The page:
Thursday, March 25, 2021

Is My Child Addicted to Adderall?


Adderall is one of the most frequently prescribed medications for treating ADHD, which is why children as young as 7 or 8 years old might begin taking this drug to improve their ability to pay attention in school, stay on task and listen to directions. While using Adderall under a doctor’s supervision can provide children with more clarity and focus in their daily lives, its reputation as a readily available “study drug” has created a problem on campuses nationwide. As a parent, what should you know about Adderall addiction and recreational use?

A Parent’s Guide to Adderall

While you may understandably worry that your child might try drugs like marijuana and alcohol, you should also be alert to issues caused by legally prescribed medications like Adderall. After all, the easiest way for kids and young adults to obtain access to drugs is to look in the medicine cabinet.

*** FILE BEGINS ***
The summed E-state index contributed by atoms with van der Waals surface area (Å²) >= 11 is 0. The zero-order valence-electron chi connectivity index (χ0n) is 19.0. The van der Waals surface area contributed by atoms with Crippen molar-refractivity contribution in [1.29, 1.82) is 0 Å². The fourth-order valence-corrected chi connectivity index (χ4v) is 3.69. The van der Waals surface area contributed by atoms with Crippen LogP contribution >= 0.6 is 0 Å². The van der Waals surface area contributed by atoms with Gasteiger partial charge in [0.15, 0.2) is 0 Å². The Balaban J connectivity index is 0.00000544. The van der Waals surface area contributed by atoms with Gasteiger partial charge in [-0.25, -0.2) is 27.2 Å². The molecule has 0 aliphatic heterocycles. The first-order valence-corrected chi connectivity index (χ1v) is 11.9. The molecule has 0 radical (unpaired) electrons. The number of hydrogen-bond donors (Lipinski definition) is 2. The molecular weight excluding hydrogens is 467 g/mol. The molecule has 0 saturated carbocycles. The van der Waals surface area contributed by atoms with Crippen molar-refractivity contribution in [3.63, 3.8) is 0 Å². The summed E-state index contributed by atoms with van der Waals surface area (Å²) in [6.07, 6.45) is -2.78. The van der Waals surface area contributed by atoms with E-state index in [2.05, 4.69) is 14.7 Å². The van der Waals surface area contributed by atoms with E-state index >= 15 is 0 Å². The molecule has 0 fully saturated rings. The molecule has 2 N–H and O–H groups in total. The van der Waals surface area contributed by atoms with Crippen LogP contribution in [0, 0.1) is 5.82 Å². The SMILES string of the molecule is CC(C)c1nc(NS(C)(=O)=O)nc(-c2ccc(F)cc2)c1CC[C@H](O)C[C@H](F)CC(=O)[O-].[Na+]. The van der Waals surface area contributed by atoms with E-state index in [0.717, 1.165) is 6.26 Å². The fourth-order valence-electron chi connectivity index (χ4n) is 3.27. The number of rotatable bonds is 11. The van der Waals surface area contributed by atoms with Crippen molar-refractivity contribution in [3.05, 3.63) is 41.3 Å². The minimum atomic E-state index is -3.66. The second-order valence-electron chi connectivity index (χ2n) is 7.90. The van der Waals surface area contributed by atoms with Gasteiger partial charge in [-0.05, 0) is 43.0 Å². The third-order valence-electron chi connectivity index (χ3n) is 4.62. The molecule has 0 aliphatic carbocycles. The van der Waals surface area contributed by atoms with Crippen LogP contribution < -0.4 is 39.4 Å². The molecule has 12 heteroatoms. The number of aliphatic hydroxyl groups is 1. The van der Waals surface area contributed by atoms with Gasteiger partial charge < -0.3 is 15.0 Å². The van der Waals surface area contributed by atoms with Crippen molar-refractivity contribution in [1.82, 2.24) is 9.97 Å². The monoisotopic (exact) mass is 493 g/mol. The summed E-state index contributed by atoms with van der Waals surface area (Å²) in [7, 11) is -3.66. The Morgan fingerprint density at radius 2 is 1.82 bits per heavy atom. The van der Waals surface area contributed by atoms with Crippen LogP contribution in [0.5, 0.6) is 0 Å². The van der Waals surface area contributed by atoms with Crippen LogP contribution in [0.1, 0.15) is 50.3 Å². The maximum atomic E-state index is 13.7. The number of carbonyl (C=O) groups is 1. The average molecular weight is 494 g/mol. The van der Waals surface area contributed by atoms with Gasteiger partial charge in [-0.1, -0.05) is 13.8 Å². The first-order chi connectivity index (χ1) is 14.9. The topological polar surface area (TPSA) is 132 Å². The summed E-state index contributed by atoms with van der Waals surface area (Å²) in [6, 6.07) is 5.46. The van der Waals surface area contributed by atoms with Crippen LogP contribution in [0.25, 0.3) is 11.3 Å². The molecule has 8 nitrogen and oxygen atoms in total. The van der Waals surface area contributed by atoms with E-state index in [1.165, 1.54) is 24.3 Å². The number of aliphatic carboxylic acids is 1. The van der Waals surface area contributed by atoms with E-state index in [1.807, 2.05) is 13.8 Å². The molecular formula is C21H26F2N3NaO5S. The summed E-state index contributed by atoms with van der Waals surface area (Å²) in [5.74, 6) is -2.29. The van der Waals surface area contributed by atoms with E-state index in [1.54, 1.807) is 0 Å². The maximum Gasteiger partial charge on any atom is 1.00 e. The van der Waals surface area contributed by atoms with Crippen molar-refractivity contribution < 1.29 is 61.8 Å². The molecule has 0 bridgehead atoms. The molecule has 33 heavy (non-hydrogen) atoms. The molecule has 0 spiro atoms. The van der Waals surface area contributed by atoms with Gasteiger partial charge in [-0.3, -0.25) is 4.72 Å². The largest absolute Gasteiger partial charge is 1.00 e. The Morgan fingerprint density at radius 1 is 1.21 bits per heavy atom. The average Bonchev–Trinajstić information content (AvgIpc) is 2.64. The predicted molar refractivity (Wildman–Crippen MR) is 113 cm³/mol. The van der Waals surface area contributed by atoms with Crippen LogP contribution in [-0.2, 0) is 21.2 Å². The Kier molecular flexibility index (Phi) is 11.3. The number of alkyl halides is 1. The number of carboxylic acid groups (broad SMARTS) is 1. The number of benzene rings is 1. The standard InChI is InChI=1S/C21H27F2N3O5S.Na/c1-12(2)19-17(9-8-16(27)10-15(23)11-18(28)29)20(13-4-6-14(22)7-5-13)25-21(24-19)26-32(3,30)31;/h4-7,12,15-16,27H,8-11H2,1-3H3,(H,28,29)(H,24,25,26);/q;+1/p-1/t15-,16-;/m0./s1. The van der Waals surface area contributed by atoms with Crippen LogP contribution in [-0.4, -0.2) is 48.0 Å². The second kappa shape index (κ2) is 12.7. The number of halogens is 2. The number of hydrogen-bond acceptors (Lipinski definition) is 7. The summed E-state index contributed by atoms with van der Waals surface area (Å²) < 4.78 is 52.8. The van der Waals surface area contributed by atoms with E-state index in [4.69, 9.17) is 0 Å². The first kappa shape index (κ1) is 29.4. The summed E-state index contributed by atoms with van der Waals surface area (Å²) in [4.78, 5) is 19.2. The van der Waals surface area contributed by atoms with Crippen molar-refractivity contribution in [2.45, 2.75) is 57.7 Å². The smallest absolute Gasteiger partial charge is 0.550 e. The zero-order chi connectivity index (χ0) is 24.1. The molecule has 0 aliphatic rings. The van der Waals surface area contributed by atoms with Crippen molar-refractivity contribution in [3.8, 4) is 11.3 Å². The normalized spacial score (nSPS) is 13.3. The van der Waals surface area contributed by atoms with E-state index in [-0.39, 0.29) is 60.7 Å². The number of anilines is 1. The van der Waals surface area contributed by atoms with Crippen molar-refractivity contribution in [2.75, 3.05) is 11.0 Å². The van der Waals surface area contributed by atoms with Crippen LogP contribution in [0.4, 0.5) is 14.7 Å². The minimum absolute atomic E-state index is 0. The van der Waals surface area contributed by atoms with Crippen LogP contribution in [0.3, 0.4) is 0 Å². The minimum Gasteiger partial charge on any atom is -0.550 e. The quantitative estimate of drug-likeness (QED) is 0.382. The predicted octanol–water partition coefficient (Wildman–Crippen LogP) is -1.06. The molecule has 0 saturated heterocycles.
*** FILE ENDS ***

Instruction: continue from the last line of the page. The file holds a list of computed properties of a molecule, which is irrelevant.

For children who don’t have ADHD, using Adderall is illegal and dangerous, because prescription stimulants have a high potential for abuse and addiction. Students who take Adderall in hopes of excelling on a test or competing in a sports event may find the drug has unpleasant side effects, such as dizziness, restlessness and impaired decision-making abilities. In some cases, users also experience a racing heart rate or irregular heart palpitations.

Adderall misuse has become a prevalent problem among college students. However, don’t assume your middle schooler or high school-aged student is immune to peer pressure to experiment with taking someone else’s prescription medication. Whether they’ve heard the drug can help fuel an all-night study session or they’re merely curious about its effects, they might start asking among their classmates to determine if they can get access to it.